4.45 pm: Off to taekwondo. Research competitor sites for new project, saving relevant pages to Evernote.

6.15 pm: Home again. Feed the troops before running through the bath/story/bed routine.

8.00 pm: All kids are in bed. Contemplate a bit more work. Collapse on the lounge with a glass of wine and some Outlander instead.

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Practical ways I make life work

You probably think I’m a chaotic disaster zone who doesn’t deserve to work with decent clients.

But I believe you can grow your copywriting business around your school-aged kids in the way that works for you.

For me there are two options.

  • Option 1: You can have a super-strict schedule with time blocking, laser-sharp focus and military discipline. And sometimes that’s what I have.
  • Option 2: You can ebb and flow with your energy, what your kids have on and what they need from you, and be more relaxed with your days.

As my youngest is starting school, right now I’m going with Option 2.

I need the flexibility to get her settled, do the unrushed drop off, and maybe even tackle the occasional session of volunteering in the classroom.

But whichever option you choose, you can:

  • Keep your calendar up to date for everything—work, school, activities, socialising, etc. If it’s not in the calendar, it’s not happening.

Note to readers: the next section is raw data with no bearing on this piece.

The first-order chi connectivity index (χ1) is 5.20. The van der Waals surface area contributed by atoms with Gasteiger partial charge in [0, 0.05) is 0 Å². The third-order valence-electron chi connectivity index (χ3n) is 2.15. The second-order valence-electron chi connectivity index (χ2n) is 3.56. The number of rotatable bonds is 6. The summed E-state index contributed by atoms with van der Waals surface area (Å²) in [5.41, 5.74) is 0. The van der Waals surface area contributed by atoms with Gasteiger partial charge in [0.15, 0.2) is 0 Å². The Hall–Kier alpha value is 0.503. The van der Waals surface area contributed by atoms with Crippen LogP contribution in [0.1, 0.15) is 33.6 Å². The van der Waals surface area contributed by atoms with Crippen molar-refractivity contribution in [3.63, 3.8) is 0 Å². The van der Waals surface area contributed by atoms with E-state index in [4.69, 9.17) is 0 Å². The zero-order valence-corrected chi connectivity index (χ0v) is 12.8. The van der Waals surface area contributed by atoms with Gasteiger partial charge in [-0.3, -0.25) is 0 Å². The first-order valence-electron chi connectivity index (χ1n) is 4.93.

• Create a to-do list that works for you. I love an old-school paper notebook, but there are also loads of digital tools such as Trello, Asana and Evernote.
  • Have email on your phone (but turn notifications off). That way you can check messages and dash off quick replies in those little pockets of time during the day, such as when you’re waiting for the bell at pick-up time.
  • Be proactive about managing deadlines. Managing deadlines and producing quality work is the one non-negotiable to a successful copywriting business. But that doesn’t mean you have to burn yourself out. Life happens, and good clients understand that. They just want to be kept informed. So if you won’t be delivering when you said you would, pick up the phone and work with the client to make new plans that suit everyone.
  • Get a good support network for when you need that little bit of extra time. Play dates can be awesome for getting an extra couple of hours without losing time to school pick up.
  • See if your child’s preferred after-school activities offer a pick-up service. If they have a friend who does the same activity, work with other parents to share drop-offs and pick-ups.

Remember to make time for you.

All work and no play makes for a burnt out copywriter with no creative juice left.

Eating properly, moving your body and finding time to relax is essential when you need to create for a living.

The days are short – but the years are shorter

Yes, the school day is infuriatingly short. And yes, it can be hard to grow a business around small humans.

But don’t worry. One day soon your sweet little primary school kid will be a moody teenager who barely grunts at you.

Stay in the game now, keep chugging away at your business, and be prepared for world domination once high school hits. It’ll be here before we know it. Pinkie promise.

Over to you 

How do you fit your copywriting business into the school day?

Are you a super organised machine? Or are you more the fluid and flexible type?

About Angela Denly

Angela Denly is a freelance copywriter based on the northern beaches of Sydney. She’s a mum to two girls, the youngest starting school in 2018. Angela is looking forward to five days a week of copywriting madness!